According to a report issued in December by the North Carolina Office of the State Auditor, Tugwell — who at that point was not representing the town in any official capacity— submitted three separate invoices to the town: two for $12,500, and one for $25,000.
Despite the lack of a contract or any documentation, the report said, town Finance Officer Shannon Twiddy paid the invoices with town funds. Although Tugwell was not a town official when he made the dredge spoil deal, he had been appointed in Feb. 2018 to serve on the Manteo Planning and Zoning Board. He submitted his resignation on Nov. 20, 2019.
On Oct. 18, 2017, the Manteo Board of Commissioners approved a budget appropriation of $50,000 for a 120-day lease of the Klimkiewicz property. Fry, who was then a member of the board of commissioners, voted to approve the measure without revealing that he would benefit, according to the report.
“No Town employees or officials knew that the Commissioner would receive a payment related to the dredging project,” the report said.
After compensating the property owner $25,000 for the lease, the report said, Tugwell deposited $25,000 in his corporate account. He then wrote a check to Fry for $12,500 and later told investigators that it was a “gift.”
Tugwell told the auditor’s office investigators that the compensation was above board.
“Let me be clear,” he said, according to the report. “That money was all given to me, and I am allowed to spend my money in any way I see fit and for whatever reason I see fit.”
But according to the indictment, the payment that Fry accepted from Tugwell was made “with the understanding that he was to be influenced thereby and would perform an official act …” that led the town to appropriate $50,000 for the lease.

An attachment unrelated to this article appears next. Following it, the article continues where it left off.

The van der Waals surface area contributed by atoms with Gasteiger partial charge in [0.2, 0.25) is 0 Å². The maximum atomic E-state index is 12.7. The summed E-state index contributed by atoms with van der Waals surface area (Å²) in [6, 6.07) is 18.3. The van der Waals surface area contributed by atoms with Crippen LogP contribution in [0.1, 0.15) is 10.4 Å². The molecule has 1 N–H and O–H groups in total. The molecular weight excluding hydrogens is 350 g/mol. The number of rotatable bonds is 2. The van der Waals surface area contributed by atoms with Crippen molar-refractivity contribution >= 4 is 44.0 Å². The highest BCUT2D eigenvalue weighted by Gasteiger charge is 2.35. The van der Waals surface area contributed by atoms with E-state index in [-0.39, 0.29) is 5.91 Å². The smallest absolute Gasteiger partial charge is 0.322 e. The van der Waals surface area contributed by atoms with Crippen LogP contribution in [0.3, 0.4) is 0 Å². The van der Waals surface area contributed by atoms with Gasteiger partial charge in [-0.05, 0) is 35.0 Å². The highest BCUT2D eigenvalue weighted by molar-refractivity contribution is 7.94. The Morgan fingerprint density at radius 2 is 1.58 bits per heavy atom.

The indictment called Tugwell’s transaction “a corrupt intent” to offer money to Fry as a “bribe,” with the understanding that Fry, in his capacity as commissioner, would vote to approve the $50,000 appropriation.
Meanwhile, a parallel controversy related to the dredging project is continuing to swirl. Some months after the dredged sand was deposited on the town property, more than 70 dump trucks were seen removing the sand from the town land. The Dough’s Creek dredging project, contracted for $648,901 to Carolina Marine Structures in Powells Point, began on Nov. 27, 2017.
To this day, the town has not determined — at least for the record— where the material went or whether it was sold or stolen. When it was taken, then Town Manager Kermit Skinner valued the material at about $15,000, and said that under the terms of the contract, it belonged to the town.
When contacted Friday afternoon, current Manteo Town Manager James Ayers said he was unaware of the Tugwell and Fry indictments and added that he has not been in communication with the district attorney’s office.
But Ayers said that the town is following the state auditor’s recommendation to investigate Finance Officer Twiddy’s actions in signing off on the invoices to determine whether there should be corrective and/or disciplinary action. The town is also considering conducting a five-year audit of the town finances, he said.
As to the disappearing sand, Ayers said the town has had discussions with the dredging contractor and is continuing to pursue the matter. “We’re considering all legal alternatives to resolving this issue,” he said.